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Wednesday, 26 May 2010

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He turned around British art

It was not Reynolds nor Constable but Thomas Gainsborough (1727-88) who was responsible to make British art significant.

When Italian and French Masters were dazzling, the British looked poor relatives lagging behind. The wide between the painters were apparent and however much the British painters surfaced, they were not a match. Given and taken, wide strides were achieved with the coming of Gainsborough. Though there were other English Masters who gained wider reputation than Gainsborough, it was his art that shaped a magnificent effect on British art.

John Constable found his work gentle and tender which made him declare 'The spirit of Gainsborough's memory are in every hedge and ditch of Suffolk'.

A great tribute from another great Master.

Gainsborough drew upon the diverse influence particularly landscape to create his personal vision of the English and their countryside. But he was probably the best loved British portraitist the bequeathed England with a glittering record of the 18th century society.

The youngest greatest nine siblings, his origin as a son of a Suffolk cloth merchant was less than exalted. After studying in London, Gainsborough set himself up as a portraitist in his native country. However, this was after he made a name in the fashionable city of Bath as a successor to Van Dyek. His return to London was also considered as a challenge to the supremacy of Reynolds. All his life, he preferred landscape to portraiture but his amazing achievement in this area, sealed him as one of the greatest portrait painters in the world to date.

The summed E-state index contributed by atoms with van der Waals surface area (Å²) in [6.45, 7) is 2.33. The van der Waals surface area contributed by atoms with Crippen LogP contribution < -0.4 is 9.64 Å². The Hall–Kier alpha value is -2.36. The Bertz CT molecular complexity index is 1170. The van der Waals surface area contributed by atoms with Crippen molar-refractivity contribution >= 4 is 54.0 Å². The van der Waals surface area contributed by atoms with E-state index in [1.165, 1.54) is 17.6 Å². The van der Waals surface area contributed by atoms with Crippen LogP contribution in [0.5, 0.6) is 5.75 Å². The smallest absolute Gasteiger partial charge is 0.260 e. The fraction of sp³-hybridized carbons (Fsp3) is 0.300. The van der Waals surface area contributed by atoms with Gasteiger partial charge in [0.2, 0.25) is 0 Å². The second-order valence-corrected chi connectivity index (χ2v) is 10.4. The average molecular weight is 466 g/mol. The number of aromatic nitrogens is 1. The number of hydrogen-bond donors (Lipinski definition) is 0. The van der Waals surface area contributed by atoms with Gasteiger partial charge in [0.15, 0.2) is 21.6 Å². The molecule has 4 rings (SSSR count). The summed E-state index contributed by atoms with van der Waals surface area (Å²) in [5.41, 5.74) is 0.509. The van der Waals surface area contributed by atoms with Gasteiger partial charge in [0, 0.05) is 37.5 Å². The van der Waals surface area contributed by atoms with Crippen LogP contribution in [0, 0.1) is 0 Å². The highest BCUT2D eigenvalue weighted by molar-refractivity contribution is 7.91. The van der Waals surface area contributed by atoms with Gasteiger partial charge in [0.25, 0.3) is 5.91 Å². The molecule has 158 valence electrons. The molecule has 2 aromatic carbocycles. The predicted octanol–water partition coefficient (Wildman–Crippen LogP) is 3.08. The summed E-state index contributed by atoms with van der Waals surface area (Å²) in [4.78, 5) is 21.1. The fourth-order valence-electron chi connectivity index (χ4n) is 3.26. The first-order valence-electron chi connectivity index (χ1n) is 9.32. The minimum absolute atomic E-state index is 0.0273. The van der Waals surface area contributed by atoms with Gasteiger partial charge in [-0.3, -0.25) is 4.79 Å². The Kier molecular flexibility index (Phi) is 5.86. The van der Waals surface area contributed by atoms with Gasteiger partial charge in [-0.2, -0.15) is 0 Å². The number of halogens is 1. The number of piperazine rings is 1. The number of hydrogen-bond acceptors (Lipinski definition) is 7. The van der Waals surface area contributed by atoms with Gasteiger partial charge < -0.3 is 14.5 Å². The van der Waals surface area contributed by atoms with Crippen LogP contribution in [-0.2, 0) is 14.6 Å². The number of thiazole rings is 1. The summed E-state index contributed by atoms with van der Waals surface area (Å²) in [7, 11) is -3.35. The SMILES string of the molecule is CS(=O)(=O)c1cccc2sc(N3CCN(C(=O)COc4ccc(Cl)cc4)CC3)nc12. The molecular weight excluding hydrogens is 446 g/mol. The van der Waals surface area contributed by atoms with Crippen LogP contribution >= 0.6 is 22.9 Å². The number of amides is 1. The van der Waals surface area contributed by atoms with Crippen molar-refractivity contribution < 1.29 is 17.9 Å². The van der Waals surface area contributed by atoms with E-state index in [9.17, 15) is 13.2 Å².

He started painting at thirteen under reputed painters such as French Hubert Gravelot and English Francis Hayman. His first exhibited works were in 1745. He set up his studio at Hatton Garden where he sold his landscapes. He also supplemented his meagre income with restoration of 17th century Dutch paintings of Ruisdaol and Wynants, the Dutch masters.

Marriage

In 1746, he contracted a secret marriage with Margert Burr, the illegitimate daughter of the Duke of Beaufort. She proved a very difficult woman to live with and who caused Gainsborough to keep the prices of his paintings a secret from her. They had two daughters-Mary and Margeret who both shared their father's excellent temperaments. He was extremely fond of them and often used them as models for some of the masterpieces he painted.

He returned to Sudbury two years after his marriage, when his father died. He moved Over to Suffolk and lived for seven years. It was during this time that Gainsborough's talents blossomed remarkably. Move to Bath in 1759 was significant in his life as his fortunes changed overnight. There were a influx of wealthy visitors to Bath who commissioned him. Gainsborough himself was overwhelmed by his fortunes and popularity as he and his family lived in luxury. He was in a position to move into a fashionable house close to the Royal crescent. With this, he managed to gain access to private collections of his wealthy and influential patrons. At Wilton, he saw the Earl of Pembroke's collection of Van Dycks. Back in London in 1774 he felt confident to compete with any artist. However, Reynolds was knighted but titles and honours meant very little to him as he outstripped him in popularity. He became the royal favourite though he never became the King's Painter. His success continued unabated as he became a wealthy man. He owned a coach and invested in the Government.

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